Friday, January 28, 2011

The Challenger

Today marks the 25th anniversary of the deaths of seven NASA astronauts aboard the space shuttle Challenger when it disintegrated in a massive fireball just 73 seconds into its flight. I was in the second grade at E.C. Brice Elementary School, Mrs. Lumpkin's class, at the time. Because they were sending a teacher into space, our class had done a special project surrounding the shuttle. We had all written letters to Christa McAuliffe, the teacher who was joining the mission, and the morning of the launch we had wheeled a TV into our classroom to watch. I've never forgotten that. It was scary and confusing because we didn't really understand that the explosion wasn't part of the launch at first, and then it was just over and there was so much sadness and shock from everyone on TV. I found the following timeline of milestones associated with Challenger and the space shuttle program on a Yahoo news article this morning, so I wanted to copy and paste it here, mostly for my own personal keepsake. But you can enjoy it as well:

July 26, 1972: NASA awards the contract to build STA-099, a test vehicle for the space shuttle program. The effort takes nearly six years and on Feb.10, 1978, the construction is completed. This vehicle would eventually become the space shuttle Challenger.

Jan. 29, 1979: Rockwell receives a NASA contract to convert what would become known as the space shuttle Challenger from its original purpose as a Structural Test Article (STA-099) into a fully functional space-faring shuttle (OV-099). NASA reports the conversion involved a major disassembly of the original Challenger that had only a simulated crew cabin prior to the changes.

April 12-14, 1981: The first space shuttle mission lasts for two days, six hours, 20 minutes and 53 seconds. The space shuttle Columbia was the first to fly a full mission. STS 1 launched from launch pad 39A at the John F. Kennedy Space Center on Merritt Island in Florida. The Columbia landed at Edwards Air Force Base in California.

July 5, 1982: Challenger, with modifications complete is delivered to the John F. Kennedy Space Center in Florida for final testing including a flight readiness firing, after which it will be ready to begin full orbital missions. The name Challenger, says NASA, was taken from the name of a British research vessel that made significant scientific advances during the 1870s.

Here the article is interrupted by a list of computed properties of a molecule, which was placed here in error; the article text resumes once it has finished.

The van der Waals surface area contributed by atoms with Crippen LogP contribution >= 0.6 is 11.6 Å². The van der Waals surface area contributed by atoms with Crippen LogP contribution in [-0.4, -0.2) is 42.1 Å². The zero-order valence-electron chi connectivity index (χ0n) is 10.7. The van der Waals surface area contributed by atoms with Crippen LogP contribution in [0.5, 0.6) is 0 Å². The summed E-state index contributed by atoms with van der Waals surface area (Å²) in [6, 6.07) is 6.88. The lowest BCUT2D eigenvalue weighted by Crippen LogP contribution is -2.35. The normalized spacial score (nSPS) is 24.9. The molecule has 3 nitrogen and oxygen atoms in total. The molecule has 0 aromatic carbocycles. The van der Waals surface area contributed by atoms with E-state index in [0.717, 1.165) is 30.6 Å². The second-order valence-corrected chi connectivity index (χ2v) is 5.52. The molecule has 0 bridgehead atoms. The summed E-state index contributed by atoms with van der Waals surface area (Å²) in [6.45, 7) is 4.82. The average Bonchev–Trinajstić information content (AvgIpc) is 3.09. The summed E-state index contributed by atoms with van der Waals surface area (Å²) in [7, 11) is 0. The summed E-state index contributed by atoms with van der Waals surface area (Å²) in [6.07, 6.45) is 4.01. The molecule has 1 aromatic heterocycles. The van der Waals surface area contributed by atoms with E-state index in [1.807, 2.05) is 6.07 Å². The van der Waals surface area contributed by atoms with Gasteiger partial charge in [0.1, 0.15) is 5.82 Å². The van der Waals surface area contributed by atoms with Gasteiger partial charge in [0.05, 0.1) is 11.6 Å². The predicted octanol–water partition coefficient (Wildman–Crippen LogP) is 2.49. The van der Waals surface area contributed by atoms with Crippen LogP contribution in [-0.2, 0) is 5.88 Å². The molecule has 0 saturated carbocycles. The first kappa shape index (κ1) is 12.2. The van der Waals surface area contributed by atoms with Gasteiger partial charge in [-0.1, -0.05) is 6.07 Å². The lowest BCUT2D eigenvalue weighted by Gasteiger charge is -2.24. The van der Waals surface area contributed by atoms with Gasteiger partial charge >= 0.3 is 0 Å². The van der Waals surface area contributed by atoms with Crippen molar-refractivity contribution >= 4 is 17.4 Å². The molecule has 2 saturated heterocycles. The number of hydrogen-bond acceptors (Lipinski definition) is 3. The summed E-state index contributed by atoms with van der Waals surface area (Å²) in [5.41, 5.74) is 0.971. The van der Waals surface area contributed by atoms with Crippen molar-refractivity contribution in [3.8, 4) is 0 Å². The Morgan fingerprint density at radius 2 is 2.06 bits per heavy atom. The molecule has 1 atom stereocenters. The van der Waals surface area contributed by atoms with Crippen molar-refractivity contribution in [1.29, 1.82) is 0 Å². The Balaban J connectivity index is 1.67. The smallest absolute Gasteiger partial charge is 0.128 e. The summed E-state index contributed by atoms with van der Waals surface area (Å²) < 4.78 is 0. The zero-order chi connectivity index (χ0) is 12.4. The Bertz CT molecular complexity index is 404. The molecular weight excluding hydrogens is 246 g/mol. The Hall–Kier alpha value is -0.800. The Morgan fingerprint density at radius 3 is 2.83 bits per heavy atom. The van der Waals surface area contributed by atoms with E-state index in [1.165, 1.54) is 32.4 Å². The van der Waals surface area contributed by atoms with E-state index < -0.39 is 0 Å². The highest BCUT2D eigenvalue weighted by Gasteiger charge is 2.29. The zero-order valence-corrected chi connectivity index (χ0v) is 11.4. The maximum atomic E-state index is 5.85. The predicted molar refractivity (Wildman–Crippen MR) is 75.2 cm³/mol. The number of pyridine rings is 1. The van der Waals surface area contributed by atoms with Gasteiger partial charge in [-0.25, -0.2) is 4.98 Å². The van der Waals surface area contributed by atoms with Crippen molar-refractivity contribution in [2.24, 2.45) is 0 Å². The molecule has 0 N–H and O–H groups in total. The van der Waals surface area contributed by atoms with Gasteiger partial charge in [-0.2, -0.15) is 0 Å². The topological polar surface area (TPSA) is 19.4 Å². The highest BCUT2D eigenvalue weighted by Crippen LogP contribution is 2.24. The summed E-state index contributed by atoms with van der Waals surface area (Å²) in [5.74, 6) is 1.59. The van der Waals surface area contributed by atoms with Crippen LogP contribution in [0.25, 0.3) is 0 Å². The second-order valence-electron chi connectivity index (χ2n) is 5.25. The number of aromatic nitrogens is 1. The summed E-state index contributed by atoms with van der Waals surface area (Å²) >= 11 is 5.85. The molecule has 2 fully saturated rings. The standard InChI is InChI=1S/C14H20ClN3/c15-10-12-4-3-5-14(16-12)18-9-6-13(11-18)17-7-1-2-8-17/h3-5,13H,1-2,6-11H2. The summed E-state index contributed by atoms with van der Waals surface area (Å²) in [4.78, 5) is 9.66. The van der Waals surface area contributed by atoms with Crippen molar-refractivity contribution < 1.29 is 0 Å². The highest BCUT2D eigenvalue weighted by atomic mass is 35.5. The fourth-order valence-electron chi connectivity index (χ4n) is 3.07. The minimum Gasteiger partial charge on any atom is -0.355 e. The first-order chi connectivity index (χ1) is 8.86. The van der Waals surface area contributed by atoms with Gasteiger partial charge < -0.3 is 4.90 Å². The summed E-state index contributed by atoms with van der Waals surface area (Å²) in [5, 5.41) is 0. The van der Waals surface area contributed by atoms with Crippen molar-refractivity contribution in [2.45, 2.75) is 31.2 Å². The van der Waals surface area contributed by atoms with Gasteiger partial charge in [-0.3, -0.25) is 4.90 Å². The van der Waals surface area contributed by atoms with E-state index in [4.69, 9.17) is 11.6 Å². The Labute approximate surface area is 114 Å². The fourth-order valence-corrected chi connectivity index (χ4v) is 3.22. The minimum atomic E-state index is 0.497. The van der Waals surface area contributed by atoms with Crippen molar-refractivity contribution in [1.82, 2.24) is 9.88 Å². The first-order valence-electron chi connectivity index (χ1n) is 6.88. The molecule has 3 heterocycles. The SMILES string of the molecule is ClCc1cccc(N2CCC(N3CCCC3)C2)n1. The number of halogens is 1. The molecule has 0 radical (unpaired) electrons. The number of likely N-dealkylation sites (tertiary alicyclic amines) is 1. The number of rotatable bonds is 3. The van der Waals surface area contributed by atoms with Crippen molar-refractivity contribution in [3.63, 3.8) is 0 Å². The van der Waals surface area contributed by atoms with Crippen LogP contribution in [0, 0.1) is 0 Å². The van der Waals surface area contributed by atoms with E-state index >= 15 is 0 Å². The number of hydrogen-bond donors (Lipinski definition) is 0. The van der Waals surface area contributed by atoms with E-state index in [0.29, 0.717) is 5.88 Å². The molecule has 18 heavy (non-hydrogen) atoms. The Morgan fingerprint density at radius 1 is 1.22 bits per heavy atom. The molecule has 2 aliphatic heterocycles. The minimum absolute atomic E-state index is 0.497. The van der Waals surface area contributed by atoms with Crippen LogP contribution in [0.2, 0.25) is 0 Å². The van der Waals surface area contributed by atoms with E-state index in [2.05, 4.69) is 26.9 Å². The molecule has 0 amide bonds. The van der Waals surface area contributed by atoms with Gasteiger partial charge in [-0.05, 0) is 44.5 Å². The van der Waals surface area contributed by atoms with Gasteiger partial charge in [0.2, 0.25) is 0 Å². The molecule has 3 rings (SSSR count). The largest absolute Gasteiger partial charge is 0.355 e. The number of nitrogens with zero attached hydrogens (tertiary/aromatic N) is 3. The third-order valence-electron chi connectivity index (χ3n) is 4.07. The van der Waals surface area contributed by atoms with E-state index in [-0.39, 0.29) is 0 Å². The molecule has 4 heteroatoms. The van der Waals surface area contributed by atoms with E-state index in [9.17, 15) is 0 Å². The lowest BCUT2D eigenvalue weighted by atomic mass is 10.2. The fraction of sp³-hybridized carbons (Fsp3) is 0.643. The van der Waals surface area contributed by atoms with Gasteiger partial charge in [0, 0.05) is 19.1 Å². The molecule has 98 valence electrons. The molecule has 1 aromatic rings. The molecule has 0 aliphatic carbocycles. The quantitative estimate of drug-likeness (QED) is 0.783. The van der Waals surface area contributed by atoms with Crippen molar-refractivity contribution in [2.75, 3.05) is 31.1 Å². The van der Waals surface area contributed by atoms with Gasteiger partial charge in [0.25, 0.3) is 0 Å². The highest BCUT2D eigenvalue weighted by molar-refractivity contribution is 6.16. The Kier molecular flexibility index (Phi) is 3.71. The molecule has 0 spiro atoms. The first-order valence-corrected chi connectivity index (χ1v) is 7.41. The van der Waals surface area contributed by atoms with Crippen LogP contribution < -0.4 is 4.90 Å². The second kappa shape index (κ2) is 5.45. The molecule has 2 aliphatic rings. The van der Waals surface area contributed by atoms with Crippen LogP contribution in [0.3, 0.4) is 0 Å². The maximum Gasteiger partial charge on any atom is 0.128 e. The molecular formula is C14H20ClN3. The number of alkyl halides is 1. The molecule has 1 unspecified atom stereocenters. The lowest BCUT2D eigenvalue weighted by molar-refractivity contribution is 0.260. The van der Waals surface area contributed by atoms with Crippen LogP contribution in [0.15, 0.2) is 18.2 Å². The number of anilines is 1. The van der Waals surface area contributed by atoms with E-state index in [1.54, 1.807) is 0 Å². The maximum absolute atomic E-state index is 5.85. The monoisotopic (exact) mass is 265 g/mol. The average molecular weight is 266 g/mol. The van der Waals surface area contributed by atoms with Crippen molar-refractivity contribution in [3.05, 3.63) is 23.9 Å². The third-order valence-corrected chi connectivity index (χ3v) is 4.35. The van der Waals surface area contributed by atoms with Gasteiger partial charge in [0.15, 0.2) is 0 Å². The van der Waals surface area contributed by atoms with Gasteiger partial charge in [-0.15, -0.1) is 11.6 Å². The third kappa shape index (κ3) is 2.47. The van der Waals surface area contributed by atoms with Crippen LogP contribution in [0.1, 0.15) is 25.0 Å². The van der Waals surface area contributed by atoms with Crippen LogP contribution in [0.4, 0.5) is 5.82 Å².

April 4, 1983: The Challenger launches on its first full mission, STS 6. At the time, it is the second space shuttle to be completed, joining the Columbia, which had already flown five missions. The five-day, two-hour mission carries the Challenger over a distance of more than two million miles and reaches a height of 178 nautical miles according to NASA mission records. Commander Paul Weitz, pilot Karol Bobko, mission specialist Donald Peterson and mission specialist F. Story Musgrave become the first crew of the new shuttle. During STS 6, Musgrave and Peterson became the first astronaut to conduct a spacewalk from any space shuttle.

June 18, 1983: Challenger's second mission, STS 7, carries Sally Ride aloft as she becomes the first American woman in space. Also on board STS 7 for the six-day, two-hour mission is a colony of ants in an experiment to study their social behavior in the absence of gravity.

Feb. 11, 1984: After a successful seven-day, 23-hour mission, STS 41-B, that saw mission specialists Robert Stewart and Bruce McCandless II perform the first untethered spacewalk, Challenger becomes the first space shuttle to land at the John F. Kennedy Space Center in Florida.

Jan. 22, 1986: The first of several delays in the scheduled launch of the space shuttle Challenger's 10th and final mission occurs. Additional delays over the next few days would be caused by severe weather forecasts, and some minor maintenance issues unrelated to the Challenger's disastrous failure on Jan. 28.

Jan. 28, 1986: With seven crew members, Mike Smith, Dick Scobee, Ron McNair, Ellison Onizuka, Christa McAuliffe, Greg Jarvis, Judith Resnik, the space shuttle Challenger launches for the last time. The first sign of trouble, a puff of dark smoke is seen at just .678 seconds after lift-off. At 73 seconds into the flight, as a result of a failed o-ring on the right solid rocket booster, NASA says, "there was massive, almost explosive, burning of the hydrogen streaming from the failed tank bottom and liquid oxygen breach in the area of the Intertank." The fireball completely covered the space shuttle, which, then, under incredible physical stresses, broke apart into several sections, killing the seven astronauts aboard the Challenger's mission STS 51-L.

President Ronald Reagan in the Oval Office after a televised address to the nation about the Challenger explosion on Jan. 28, 1986. He said: 'The crew of the space shuttle Challenger honored us by the manner in which they lived their lives. We will never forget them, nor the last time we saw them, this morning, as they prepared for their journey and waved goodbye and 'slipped the surly bonds of earth' to 'touch the face of God.'

Jan. 28, 2004: On the 18th anniversary of the Challenger disaster, NASA announces the spot where the Mars Rover Opportunity first landed on Mars just three days earlier will be forever known as the Challenger Memorial Station in honor of the crew who lost their lives when the space shuttle Challenger broke apart in flight.

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